As shown in more detail in FIG. III the drill string 9 passes through a drill string throughbore 34 defined along the longitudinal axis of the riser inner barrel 11. A fluid seal 35 carried by the upper elements of the riser inner barrel 11 contacts the riser inner barrel throughbore 36, which is defined along the longitudinal axis of the riser outer barrel 12. This fluid seal 35 may be constructed and fabricated from any material well known to the art, in order to prevent drilling fluid (not shown) carried by the riser outer barrel 12 and riser inner barrel 11 from coming into contact with the friction elements 30. The riser inner barrel lower travel stop 37, 37A and the riser inner barrel upper travel stop 38 are carried by the riser outer barrel 12 on opposite sides of the fluid seal 35 in order to prevent movement of the riser inner barrel 11 below the lower travel stops 37, 37A or to extend upwardly through the riser outer barrel 12. The riser outer barrel 12 may be constructed to any desired length by the use of threaded pipe sections connected by pipe thread connectors 39, as is well known to the art, and is typically operatively connected to the vessel 1.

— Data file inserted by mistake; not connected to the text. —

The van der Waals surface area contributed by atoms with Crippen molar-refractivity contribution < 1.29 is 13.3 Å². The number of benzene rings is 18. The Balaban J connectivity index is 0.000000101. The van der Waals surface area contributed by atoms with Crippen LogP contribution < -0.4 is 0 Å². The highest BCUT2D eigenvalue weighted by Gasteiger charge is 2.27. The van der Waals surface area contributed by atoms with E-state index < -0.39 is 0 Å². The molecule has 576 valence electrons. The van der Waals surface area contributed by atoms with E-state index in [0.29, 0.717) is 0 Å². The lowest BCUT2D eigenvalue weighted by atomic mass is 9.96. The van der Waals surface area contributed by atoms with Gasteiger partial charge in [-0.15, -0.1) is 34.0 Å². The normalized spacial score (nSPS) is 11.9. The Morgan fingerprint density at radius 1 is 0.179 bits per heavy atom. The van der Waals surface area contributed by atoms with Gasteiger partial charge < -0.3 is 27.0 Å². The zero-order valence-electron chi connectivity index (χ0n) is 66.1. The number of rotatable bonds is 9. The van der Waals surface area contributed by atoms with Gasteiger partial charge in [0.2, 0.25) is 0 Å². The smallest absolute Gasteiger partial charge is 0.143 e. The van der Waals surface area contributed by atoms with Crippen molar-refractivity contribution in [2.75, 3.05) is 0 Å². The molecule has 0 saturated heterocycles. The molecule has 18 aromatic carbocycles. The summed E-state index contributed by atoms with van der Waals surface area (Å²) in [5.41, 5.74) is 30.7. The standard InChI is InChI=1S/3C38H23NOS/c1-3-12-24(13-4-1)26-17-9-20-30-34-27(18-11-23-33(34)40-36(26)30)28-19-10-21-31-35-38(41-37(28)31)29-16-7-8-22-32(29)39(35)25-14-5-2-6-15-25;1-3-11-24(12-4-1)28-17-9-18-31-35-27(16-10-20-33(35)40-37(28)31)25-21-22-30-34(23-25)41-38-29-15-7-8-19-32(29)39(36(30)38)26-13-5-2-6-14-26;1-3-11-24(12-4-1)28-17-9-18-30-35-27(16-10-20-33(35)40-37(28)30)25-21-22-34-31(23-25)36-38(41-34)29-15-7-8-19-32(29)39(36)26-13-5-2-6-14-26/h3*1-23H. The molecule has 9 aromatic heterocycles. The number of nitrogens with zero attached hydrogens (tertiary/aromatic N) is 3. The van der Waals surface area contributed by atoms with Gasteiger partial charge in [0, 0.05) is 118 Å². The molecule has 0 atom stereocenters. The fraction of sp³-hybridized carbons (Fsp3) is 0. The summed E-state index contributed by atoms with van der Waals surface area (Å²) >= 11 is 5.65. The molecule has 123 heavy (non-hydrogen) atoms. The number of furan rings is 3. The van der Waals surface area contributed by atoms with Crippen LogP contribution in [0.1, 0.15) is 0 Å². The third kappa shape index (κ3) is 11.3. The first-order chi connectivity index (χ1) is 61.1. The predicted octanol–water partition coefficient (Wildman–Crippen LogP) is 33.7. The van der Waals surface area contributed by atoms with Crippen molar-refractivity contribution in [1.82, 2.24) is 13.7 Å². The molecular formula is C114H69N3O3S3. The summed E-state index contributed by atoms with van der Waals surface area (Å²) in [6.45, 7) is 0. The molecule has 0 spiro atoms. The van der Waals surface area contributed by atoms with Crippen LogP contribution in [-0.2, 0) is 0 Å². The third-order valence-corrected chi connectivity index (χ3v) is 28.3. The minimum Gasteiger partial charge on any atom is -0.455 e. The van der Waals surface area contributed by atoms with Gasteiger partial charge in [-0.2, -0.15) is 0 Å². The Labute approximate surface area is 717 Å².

The riser outer barrel 12 is prevented from upward or downward vertical movement relative to the vessel 1 by installation of riser outer barrel upward movement stop means 40 below the derrick floor 8 and riser outer barrel downward movement stop means 41 formed from the mounting flange of the riser outer barrel 12. It is well recognized that other devices may be used to accomplish the same mechanical result.